List of Contents
Source– The post is based on the article “A reminder about unfettered constitutional posts” published in “The Hindu” on 15th April 2023.
Syllabus: GS2- Appointment to various Constitutional Posts
Relevance– Independence of institutions
News– Two recent comments of the Supreme Court of India are important. In a hearing of the ‘Sena versus Sena’ case, the Court expressed its “serious concern” over the active role being played by Governors in State politics.
The Court divested the executive of its sole discretion in appointing the CEC and ECs by forming a committee to suggest suitable names to man these constitutional posts.
Why is there a need for independent institutions?
A democracy requires a system of checks and balances. It is necessary to prevent the arbitrary use of power by the elected government of the day.
India’s democracy provides for various constitutional authorities such as the Public Service Commission, the CAG, the ECI, the Finance Commission, and the National Commissions for Scheduled Castes, Scheduled Tribes, and Backward Classes.
The Constituent Assembly of India had recognized the need for such independent institutions to regulate sectors of national importance without any executive interference.
It is necessary that such constitutional bodies are provided with complete independence to enable them to function without fear or favor and in the larger interests of the nation.
What are the provisions in the constitution that provide for the appointment of persons heading the independent institutions?
The Constitution uses simple words such as ‘shall be appointed by the President’ in the appointment of the Prime Minister (Article 75), the Attorney General for India (Article 76), the Chairman and other members of the Finance Commission (Article280), the Chairman and other members of the Public Service Commission (Article 316).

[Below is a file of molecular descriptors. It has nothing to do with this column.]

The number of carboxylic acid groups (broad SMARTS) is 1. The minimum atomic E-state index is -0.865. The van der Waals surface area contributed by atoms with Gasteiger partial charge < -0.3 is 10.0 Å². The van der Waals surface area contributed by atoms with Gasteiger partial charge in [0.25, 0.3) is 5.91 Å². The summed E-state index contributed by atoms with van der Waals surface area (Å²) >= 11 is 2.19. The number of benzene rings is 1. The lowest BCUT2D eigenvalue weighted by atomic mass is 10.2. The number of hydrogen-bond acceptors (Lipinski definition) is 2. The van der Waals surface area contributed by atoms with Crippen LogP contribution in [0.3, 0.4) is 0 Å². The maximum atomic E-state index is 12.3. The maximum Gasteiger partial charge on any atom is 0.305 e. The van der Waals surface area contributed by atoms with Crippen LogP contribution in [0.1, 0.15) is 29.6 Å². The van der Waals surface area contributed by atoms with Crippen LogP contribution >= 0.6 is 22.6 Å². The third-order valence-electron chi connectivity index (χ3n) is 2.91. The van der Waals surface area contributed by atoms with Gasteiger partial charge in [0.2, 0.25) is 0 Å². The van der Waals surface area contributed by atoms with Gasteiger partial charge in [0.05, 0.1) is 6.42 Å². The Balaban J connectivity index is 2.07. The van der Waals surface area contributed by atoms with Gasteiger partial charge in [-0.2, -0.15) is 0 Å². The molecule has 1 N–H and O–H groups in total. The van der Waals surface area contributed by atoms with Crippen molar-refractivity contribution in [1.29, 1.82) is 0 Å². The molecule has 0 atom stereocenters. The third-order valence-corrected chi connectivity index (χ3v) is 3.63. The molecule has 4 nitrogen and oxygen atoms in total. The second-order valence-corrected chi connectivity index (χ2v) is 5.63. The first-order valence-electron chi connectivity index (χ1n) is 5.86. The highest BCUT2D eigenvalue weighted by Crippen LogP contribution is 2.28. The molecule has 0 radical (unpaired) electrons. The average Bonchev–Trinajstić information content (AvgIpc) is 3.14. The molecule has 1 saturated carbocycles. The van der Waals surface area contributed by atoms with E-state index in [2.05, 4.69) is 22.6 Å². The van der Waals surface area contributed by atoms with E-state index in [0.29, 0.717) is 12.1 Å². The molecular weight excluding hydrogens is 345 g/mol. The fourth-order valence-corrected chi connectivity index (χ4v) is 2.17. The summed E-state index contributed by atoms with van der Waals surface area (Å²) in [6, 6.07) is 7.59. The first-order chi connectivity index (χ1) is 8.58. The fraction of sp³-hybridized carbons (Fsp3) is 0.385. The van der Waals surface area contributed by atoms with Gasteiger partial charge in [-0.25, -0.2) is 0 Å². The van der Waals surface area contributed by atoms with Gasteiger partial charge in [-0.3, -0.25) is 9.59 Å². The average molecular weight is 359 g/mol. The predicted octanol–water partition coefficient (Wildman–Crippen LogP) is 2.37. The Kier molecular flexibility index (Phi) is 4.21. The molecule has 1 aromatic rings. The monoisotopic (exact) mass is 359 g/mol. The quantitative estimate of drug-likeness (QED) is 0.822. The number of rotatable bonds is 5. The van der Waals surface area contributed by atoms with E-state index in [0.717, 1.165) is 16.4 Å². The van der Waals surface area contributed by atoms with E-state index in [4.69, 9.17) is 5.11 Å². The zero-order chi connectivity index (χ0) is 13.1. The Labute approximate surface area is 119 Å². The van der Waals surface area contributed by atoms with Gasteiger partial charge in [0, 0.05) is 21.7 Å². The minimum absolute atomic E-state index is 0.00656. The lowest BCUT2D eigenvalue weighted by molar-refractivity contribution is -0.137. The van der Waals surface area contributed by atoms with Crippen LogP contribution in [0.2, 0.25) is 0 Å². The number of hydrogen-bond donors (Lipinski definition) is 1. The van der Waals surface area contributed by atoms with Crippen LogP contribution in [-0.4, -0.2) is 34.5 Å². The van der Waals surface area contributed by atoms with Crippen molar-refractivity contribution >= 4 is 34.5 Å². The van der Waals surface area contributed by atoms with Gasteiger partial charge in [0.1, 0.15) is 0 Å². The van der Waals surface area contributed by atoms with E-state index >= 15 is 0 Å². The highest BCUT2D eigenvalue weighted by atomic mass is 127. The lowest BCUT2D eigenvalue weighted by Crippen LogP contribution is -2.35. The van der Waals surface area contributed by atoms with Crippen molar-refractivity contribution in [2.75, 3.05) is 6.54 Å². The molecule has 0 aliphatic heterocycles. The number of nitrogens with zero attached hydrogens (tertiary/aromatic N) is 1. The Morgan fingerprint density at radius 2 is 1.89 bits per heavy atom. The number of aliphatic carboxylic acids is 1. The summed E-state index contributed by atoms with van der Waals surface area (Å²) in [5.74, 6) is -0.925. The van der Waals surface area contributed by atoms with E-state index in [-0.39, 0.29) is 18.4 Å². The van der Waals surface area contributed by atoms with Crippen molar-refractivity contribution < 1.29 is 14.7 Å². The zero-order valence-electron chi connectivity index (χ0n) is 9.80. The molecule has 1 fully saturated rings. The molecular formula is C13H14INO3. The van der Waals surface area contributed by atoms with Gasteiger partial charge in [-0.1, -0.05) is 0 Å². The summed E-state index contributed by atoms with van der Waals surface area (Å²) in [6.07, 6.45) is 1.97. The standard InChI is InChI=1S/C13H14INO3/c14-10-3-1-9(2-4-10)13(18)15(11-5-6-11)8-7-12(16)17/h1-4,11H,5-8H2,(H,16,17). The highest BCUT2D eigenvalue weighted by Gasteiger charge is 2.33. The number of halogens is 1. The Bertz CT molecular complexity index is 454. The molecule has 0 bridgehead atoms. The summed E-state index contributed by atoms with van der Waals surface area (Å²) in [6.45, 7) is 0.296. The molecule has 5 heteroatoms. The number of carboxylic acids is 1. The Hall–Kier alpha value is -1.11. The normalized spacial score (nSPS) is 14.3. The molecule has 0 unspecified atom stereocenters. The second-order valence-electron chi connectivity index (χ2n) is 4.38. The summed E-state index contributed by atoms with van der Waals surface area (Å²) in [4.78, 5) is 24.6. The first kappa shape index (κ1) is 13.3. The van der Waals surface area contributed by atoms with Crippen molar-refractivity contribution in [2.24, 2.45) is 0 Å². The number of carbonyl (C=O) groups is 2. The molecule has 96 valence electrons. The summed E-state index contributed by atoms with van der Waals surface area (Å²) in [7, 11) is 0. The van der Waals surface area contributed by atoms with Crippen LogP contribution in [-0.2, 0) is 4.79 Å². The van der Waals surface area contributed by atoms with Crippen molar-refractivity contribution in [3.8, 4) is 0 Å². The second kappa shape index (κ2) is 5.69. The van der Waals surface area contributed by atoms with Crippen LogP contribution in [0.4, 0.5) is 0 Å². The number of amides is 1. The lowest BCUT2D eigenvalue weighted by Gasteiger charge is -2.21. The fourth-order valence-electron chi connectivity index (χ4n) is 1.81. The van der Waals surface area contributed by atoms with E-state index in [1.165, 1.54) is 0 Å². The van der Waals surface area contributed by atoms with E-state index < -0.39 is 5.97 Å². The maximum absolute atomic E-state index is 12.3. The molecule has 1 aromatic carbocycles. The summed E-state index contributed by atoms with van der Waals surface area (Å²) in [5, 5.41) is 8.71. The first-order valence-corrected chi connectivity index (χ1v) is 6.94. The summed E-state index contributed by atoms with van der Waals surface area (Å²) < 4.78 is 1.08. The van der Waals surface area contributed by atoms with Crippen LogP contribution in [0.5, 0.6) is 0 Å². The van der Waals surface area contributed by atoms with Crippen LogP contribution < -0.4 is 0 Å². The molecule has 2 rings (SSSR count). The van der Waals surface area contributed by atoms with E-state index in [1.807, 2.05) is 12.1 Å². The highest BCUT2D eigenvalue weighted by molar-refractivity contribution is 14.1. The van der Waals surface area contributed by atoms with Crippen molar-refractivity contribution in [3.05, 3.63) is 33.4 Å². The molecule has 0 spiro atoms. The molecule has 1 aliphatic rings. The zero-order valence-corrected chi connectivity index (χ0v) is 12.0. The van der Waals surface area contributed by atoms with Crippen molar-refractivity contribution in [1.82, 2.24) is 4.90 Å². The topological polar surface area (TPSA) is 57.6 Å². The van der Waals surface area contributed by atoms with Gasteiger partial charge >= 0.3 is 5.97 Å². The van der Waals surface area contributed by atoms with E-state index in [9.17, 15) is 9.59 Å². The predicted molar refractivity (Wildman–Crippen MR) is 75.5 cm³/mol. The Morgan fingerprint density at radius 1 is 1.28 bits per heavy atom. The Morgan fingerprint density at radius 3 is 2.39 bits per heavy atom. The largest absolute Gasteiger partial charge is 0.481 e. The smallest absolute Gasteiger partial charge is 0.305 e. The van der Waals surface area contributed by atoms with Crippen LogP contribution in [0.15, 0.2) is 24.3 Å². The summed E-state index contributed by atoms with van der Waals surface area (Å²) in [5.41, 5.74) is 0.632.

However, the words ‘shall be appointed by the President by warrant under his hand and seal’ are used while authorizing the President for appointment of the judges of Supreme Court and the High Court, the CAG and for appointment of the Governor
Similar words have been used in Articles 338, 338A and 338B authorizing the President for appointing Chairman and members of the National Commissions for SCs, STs and
BCs. However, as per the original Article, ‘there shall be a Special Officer for the Scheduled Castes and Scheduled Tribes to be appointed by the President.
How do constituent assembly debates show that it assigns a special status to CAG, Governor and judges of higher courts in appointment related matters?
In the draft Constitution, the article for appointment of the CAG (Article 124) had provided that ‘There shall be an Auditor General who shall be appointed by the President.
An amendment proposed in the Constituent Assembly To this Article for inserting the words ‘by warrant under his hand and seal.
The Constituent Assembly discussed that the Auditor General should be always independent of either the legislature or the executive. He is the watchdog of our finances.
The same amendment for the Article related to appointment of Governor in Article 131 of the draft Constitution was moved.
The Constituent Assembly discussed that the President should be free from the influence of the Legislature.
Both amendments were passed.
What is the way forward for appointment of persons heading the independent institutions?
The Constitution affixes the phrase “by warrant under his hand and seal” only for appointment to positions like Judges, the CAG and the Governors. It assigns a special status to distinguish them from other constitutional positions.
Constitutional authorities such as the Judges of the Supreme Court and the High Court and the CAG of India is to be kept free from political or executive pressure.
Appointments of judges and the ECs have been made free from the influence of the executive. But there is a need to set up a well defined criteria and procedures for the appointment of the CAG of India.
The process of selecting a person to be appointed as the CAG of India should begin by appointing a committee consisting of the Speaker of the Lok Sabha, the Chief Justice of India, and the Chairman of the Public Accounts Committee to shortlist names for appointment of CAG of India.
A panel of three names should be forwarded to the President for him to make the final selection as in Article 148 of the Constitution of India.